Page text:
Congressional Republicans are fuming over President Donald Trump’s Wednesday decision to side with Democratic leadership, agreeing to a three-month debt ceiling raise and continuing resolution rather than the longer raise called for by his own party.
“He f—-d us,” one senior GOP official told Axios in reference to Trump’s spontaneous decision to accept Senate Minority Leader Chuck Schumer and House Minority Leader Nancy Pelosi’s offer to support a three-month debt raise, rather than the 18- or 12-month proposals brought to the table by his own party’s leaders.
Senate Majority Leader Mitch McConnell is perplexed as to why the president readily accepted Schumer’s offer, and doubts that Trump made the decision with any discernible strategy in mind, a source close to McConnell told Axios.
House Speaker Paul Ryan called Pelosi and Schumer’s offer of a three-month debt raise “ridiculous and disgraceful” hours before Trump readily agreed to it during the Oval Office meeting. Ryan alleged that the three-month raise jeopardized federal funding for Hurricane Harvey victims.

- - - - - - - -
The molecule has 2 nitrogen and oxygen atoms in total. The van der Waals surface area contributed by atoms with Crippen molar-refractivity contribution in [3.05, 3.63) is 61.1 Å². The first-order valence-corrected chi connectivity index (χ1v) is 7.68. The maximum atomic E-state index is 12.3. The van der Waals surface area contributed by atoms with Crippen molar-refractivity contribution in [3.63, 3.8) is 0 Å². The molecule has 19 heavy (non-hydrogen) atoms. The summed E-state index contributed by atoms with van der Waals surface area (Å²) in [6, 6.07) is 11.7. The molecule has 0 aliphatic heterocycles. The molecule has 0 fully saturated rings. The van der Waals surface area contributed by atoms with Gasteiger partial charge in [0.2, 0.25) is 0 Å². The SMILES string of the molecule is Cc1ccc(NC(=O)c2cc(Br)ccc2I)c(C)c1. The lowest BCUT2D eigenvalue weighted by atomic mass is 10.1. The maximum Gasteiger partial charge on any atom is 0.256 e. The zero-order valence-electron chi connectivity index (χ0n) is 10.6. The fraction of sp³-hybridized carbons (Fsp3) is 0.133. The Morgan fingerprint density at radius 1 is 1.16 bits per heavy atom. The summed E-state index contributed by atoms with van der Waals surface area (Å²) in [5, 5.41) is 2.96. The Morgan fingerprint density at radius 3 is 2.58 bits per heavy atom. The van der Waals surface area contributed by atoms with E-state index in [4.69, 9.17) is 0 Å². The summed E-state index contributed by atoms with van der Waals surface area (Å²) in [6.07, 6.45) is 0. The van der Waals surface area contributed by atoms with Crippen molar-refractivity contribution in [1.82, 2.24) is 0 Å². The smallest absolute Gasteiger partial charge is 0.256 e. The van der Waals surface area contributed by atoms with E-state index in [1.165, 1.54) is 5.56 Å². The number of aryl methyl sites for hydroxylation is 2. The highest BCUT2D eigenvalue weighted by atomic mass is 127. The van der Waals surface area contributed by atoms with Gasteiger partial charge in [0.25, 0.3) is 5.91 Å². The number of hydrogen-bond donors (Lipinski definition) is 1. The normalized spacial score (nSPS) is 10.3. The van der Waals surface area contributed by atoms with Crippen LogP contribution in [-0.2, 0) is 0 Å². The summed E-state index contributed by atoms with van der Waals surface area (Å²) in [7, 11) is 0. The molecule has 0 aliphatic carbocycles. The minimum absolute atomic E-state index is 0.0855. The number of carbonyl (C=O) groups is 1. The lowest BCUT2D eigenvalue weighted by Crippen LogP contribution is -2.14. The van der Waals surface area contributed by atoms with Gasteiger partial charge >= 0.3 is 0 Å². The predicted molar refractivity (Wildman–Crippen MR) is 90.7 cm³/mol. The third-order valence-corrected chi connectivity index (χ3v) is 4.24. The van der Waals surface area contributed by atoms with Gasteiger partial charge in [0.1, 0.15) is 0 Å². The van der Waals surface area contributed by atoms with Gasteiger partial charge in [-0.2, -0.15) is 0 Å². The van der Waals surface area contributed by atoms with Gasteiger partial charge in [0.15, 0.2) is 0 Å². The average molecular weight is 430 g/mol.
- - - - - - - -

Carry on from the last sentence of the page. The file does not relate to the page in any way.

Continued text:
Trump’s defection from the stance adopted by party and administration leaders may imperil the GOP’s tax reform efforts. GOP leadership made a concerted effort to a secure a longer debt ceiling raise in an effort to delay the resulting political battle until after tax reform had been secured. Trump’s decision to undermine their efforts and acquiesce to the Democrats means the looming debt ceiling battle will compete for legislative time with tax reform efforts.
The timing of the December debt raise is politically perilous for Republicans, as it will likely reveal divides within the party between staunch fiscal conservatives that have advocated for steep spending cuts and the centrists hesitant to make painful cuts right before an election year.
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